You can use the top of an old 9V battery as a 9V battery clip for assorted
electronics projects. The "9V clip" is also used on some batter holders of
assorted voltages (ie a 4AA battery pack.)
Here's how to make a nice wire-lead version...
(This is an old idea. The only original part here is the "strain-relief" hack.
Still, new pictorials for old ideas can be pretty useful.)
Step 1: Find a Dead Battery...
Find a dead 9V battery. Batteries are supposed to be recycled these days,
so a good place to find dead one is at work, where they might have battery
The internal construction of 9V batteries varies a great deal, and some are
easier to convert to clips that others. Duracells are pretty good.
Step 2: Clip the Casing
Using wire or other cutters, clip the corners at the top of the casing.
Step 3: Peel Back the Edges
Use clippers or pliers of some kind to peel back the folded-over
edges between the cuts you made in the last step. Be a bit careful;
those edges are sharp!
(On some batteries, the bottom may be easier to open than the top, and
that will work just as well for our purposes.)
Step 4: Separate the Parts
You should be able to push out the guts of the battery from the bottom;
you should end up with the top, the cells themselves (may be attached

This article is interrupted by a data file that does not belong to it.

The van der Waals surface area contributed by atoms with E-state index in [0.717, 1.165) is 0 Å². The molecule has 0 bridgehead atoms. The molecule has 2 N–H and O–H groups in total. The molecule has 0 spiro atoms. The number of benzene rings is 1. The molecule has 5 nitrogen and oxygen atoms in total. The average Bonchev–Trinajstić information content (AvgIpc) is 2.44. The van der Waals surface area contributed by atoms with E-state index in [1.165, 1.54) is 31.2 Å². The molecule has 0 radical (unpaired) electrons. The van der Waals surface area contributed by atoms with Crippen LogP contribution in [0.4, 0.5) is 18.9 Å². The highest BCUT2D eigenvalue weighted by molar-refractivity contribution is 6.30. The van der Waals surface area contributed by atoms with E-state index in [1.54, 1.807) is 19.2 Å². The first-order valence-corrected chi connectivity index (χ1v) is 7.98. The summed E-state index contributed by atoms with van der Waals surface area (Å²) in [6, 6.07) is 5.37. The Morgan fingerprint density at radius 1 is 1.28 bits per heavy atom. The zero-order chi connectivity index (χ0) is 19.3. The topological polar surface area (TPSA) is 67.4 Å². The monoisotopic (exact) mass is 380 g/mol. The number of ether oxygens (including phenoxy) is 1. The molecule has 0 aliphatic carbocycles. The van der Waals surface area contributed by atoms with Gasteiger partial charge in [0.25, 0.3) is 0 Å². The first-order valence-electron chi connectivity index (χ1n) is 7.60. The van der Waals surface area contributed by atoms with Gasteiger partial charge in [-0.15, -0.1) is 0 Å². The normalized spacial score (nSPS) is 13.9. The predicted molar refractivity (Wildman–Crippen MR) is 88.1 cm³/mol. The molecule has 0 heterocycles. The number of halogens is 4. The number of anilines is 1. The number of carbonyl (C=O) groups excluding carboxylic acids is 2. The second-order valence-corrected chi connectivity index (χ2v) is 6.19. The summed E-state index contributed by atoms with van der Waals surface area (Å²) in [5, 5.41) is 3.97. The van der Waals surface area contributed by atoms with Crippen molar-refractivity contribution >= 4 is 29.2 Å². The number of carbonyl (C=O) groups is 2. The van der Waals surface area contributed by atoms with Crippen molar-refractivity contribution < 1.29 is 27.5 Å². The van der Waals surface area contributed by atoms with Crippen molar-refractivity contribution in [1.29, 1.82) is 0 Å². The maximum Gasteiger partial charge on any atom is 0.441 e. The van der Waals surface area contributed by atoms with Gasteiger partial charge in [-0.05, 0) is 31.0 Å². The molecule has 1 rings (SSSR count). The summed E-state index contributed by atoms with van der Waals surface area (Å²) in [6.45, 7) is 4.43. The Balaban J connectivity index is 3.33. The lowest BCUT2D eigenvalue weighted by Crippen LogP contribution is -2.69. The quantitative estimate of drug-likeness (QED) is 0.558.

to the top by wires or straps), and a plate from the bottom.
Step 5: Separate the Top
If you're lucky, there are metal straps spot-welded to the contacts, which
are easier to solder to than the contacts themselves. Cut these near the
batteries so that you have some left to wrap around wires. (Here, one of
the spot-welds has failed, so it will only be half-easy)
Step 6: Prepare to Solder on Wires.
Wrap wires in tabs, and vis versa, if you have tabs. Maybe clean up
the contacts a bit...
Try to be consistant about which colors go to which contact. I try to use the darker
color for the negative contact ("male" nipple. Remember that it's reversed from the
polarity of the battery itself.)
Step 7: Solder...
Go ahead, glop on the solder. Some batteries have relatively heat-resistant
insulating material holding the tabs (another plus for duracells.) Other batteries
use normal plastic, and you'll have to be careful not to melt it too much.
Step 8: Provide "strain Relief"
Loop the wires around a bit over the insulator, being careful not to short
out any bare copper to any of the contacts. This will provide quite a lot
of strain relief in the finished connector, and help prevent the wires from
pulling off the contacts during normal handling.
Step 9: Attach Backing
glop on some hot glue and attach the bottom insulator from tha battery to
protect the wiring and your fingers. You should use enough hot glue to
pretty much fill in all the space the wires will make between the insulators.
squeeze together gently, remembering that hot glue is ... hot.
Step 10: All Done!
You probably could have bought one of these for $0.15, but I'm sure
that this was a lot more fun...